Review: Wonder Woman

Wonder Woman
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PLOT: As a young girl, Diana - also known as Princess of the Amazons - wanted to be a warrior and fight for good. Years later, when a young pilot makes a crash landing near the secret island paradise where she and her people live, Diana finds her chance to do good and help save the world from the “war to end all wars.”

REVIEW: There is something special about the big screen origin tale of WONDER WOMAN. This  adaptation has not only given Gal Gadot the chance to truly shine, but also gives fans a fresh  and intoxicatingly magical vision courtesy of director Patty Jenkins. It’s a bold and thrilling adventure that manages to excite, even when the action is not in the forefront. This is part of what makes this long awaited feature film so successful. The quiet moments are sublime. We are given real flesh and blood characters, ones we are rooting for each and every step of the way. It’s not easy to get a room full of critics cheering, but guess what, they certainly did here.

All her life, Diana (Gadot) wanted to fight along with her fellow Amazon warriors. Against her mother Queen Hippolyta's (Connie Nielson) wishes, she takes up training with the fierce General Antiope (Robin Wright). All the training comes in handy when a mysterious pilot named Steve Trevor (Chris Pine) wrecks his plane just offshore escaping from Germans. Unfortunately, Trevor brings the war with him courtesy of several German soldiers. After a stunning beach battle, Diana sets her sights on going back and helping her new found friend fight the war. For Diana, this means destroying the mytholgical Ares, the God of War, who she believes is responsible for the bloodshed going on in the world. Once she gets close to the devestation however, she comes to realize that there is more to the story than she was told.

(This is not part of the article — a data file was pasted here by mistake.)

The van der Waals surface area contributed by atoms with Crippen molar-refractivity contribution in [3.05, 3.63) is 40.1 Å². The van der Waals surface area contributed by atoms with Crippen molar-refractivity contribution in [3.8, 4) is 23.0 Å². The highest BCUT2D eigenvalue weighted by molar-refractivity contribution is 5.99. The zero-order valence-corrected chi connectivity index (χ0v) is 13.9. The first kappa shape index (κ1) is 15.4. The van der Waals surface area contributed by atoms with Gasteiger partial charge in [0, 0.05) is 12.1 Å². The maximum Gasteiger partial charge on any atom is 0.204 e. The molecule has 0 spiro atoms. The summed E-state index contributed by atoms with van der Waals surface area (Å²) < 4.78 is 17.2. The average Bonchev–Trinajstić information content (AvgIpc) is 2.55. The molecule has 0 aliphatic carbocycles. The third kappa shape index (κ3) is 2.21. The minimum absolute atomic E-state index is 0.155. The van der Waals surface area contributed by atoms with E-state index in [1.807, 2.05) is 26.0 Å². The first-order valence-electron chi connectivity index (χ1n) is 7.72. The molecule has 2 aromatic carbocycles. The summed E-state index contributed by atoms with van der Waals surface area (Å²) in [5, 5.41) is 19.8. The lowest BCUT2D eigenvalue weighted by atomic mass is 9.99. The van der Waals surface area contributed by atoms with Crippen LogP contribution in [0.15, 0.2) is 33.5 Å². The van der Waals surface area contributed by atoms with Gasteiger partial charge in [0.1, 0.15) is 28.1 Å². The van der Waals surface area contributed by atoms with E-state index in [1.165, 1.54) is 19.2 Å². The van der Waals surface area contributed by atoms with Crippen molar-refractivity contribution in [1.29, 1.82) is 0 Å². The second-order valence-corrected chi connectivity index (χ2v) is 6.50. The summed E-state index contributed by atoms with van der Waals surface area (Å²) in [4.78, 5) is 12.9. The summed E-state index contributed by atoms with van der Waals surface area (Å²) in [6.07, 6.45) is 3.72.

As good as she was in BVS, Gal Gadot is a revelation here. The actress brings a real sense of innocence and genuine promise, and yes, incredible strength and fight. Gadot brings that and more to the role. She effortlessly gives Diana incredible strength, humor and heart, as well as a fire in her eyes as she heads to battle. Every single element of Wonder Woman is so beautifully captured in her performance. There is so much here that I cannot wait to see how she grows in future adventures. Of course she is stunning to look at, but she is much more than that. If you had any doubts about her pulling off her own film, you can rest assured that she carries the torch perfectly.

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Jenkins - working from a screenplay credited to Allan Heinberg - presents the early years of Diana and the most important influences in her young life. Her mother, Queen Hippolyta, has no desire to train her daughter being the only child left on the island. However, General Antiope is convinced she has something special, knowing that the world outside their safe haven may one day bring the violence of man - or worse - into their serenity. This could have easily been tedious to watch yet another series of training montages, thankfully it is a joy to take in. This early sequence explores just who Diana is, and why she carries this drive to save anyone she can - whether they want it or not.